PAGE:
All you need to know about diabetes
1.What is diabetes and how does it affect a person?
Diabetes mellitus is an abnormal carbohydrate metabolism characterized by high glucose.
It is associated with a relative or absolute impairment in insulin secretion, along with varying degrees of peripheral resistance to the action of insulin.
Most commonly, there are two types:
Type 1 diabetes leads to absolute insulin deficiency.
Type 2 diabetes ->90 percent and is characterized by hyperglycaemia and variable degrees of insulin resistance and deficiency.
Normal – Fasting plasma glucose <100 mg/dL (5.6 mmol/L). Fasting is defined as no caloric intake for at least eight hours.
Diabetes mellitus – The diagnosis of diabetes can be established with any of the following criteria (table 2) :
- Fasting plasma glucose ≥126 mg/dL (7.0 mmol/L)
- A1C ≥6.5 percent (47.5 mmol/mol)
- Two-hour plasma glucose ≥200 mg/dL (11.1 mmol/L) during an OGTT
- Random (or “casual”) plasma glucose ≥200 mg/dL (11.1 mmol/L) in the presence of symptoms
2.How often should people get checked for diabetes?
- A fasting plasma glucose value <100 mg/dL (5.6 mmol/L) or A1C <5.7 percent should be considered normal. We suggest retesting patients with these results at three-year intervals.
- For those with borderline results (fasting plasma glucose 100 to 125 mg/dL or A1C 5.7 to 6.4 percent), we suggest follow-up every one to two years.
- The diagnosis of diabetes is confirmed if both the A1C and fasting plasma glucose are above their diagnostic thresholds, if two consecutive A1C levels are ≥6.5 percent, or if two consecutive fasting plasma glucose levels are ≥126 mg/dL (7.0 mmol/L)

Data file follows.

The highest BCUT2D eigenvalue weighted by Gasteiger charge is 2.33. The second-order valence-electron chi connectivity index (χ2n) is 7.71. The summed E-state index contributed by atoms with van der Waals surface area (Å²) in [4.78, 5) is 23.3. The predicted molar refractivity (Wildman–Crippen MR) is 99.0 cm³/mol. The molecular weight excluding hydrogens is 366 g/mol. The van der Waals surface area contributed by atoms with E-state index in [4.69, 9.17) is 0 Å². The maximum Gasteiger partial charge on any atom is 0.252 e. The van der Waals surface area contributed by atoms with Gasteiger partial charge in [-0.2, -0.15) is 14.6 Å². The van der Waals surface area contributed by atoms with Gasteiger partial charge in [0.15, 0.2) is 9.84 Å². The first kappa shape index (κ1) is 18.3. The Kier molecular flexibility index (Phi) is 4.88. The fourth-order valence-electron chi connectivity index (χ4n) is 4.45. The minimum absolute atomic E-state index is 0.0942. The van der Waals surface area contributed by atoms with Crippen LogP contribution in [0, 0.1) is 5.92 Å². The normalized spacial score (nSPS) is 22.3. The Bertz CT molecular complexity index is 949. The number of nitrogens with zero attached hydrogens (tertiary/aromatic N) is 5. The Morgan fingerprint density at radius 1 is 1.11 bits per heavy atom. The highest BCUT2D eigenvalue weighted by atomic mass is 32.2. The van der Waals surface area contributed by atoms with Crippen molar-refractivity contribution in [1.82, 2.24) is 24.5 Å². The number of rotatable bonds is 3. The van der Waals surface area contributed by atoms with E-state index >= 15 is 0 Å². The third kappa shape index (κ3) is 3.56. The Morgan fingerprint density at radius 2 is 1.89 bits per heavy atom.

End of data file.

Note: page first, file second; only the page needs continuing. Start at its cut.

Testing should be considered in overweight or obese (BMI ≥25 kg/m2 or ≥23 kg/m2 in Asian Americans) adults who have one or more of the following risk factors:
- First-degree relative with diabetes
- High-risk race/ethnicity (eg, African American, Latino, Native American, Asian American, Pacific Islander)
History of CVD
- Hypertension (≥140/90 mmHg or on therapy for hypertension)
- HDL cholesterol level <35 mg/dL (0.90 mmol/L) and/or a triglyceride level >250 mg/dL (2.82 mmol/L)
- Women with polycystic ovary syndrome
- Physical inactivity
- Other clinical conditions associated with insulin resistance (eg, severe obesity, acanthosis nigricans)
- Patients with prediabetes (A1C ≥5.7% [39 mmol/mol], IGT, or IFG) should be tested yearly.
- Women who have been diagnosed with GDM should have lifelong testing at least every 3 years
- For all other patients, testing should begin at age 45 years
If results are normal, testing should be repeated at a minimum of 3-year intervals, with consideration of more frequent testing depending on initial results and risk status.
3.How should a person with diabetes monitor and keep it under control?
A person with diabetes should work out a management plan with their treating physician best suited to their lifestyle, incorporating the goals as per the guidelines and protocols established by the American Diabetes Association or other such bodies.
4.What are the different levels of diabetes?
Prediabetes : (fasting plasma glucose 100 to 125 mg/dL or A1C 5.7 to 6.4 percent)
Diabetes : FPG ≥126 mg/dL (7 mmol/L) , A1C ≥6.5%. or 2-hour plasma glucose ≥200 mg/dL (11.1 mmol/L) during an OGTT or In a patient with classic symptoms of hyperglycemia or hyperglycemic crisis, a random plasma glucose ≥200 mg/dL (11.1 mmol/L).
Diabetes with complications.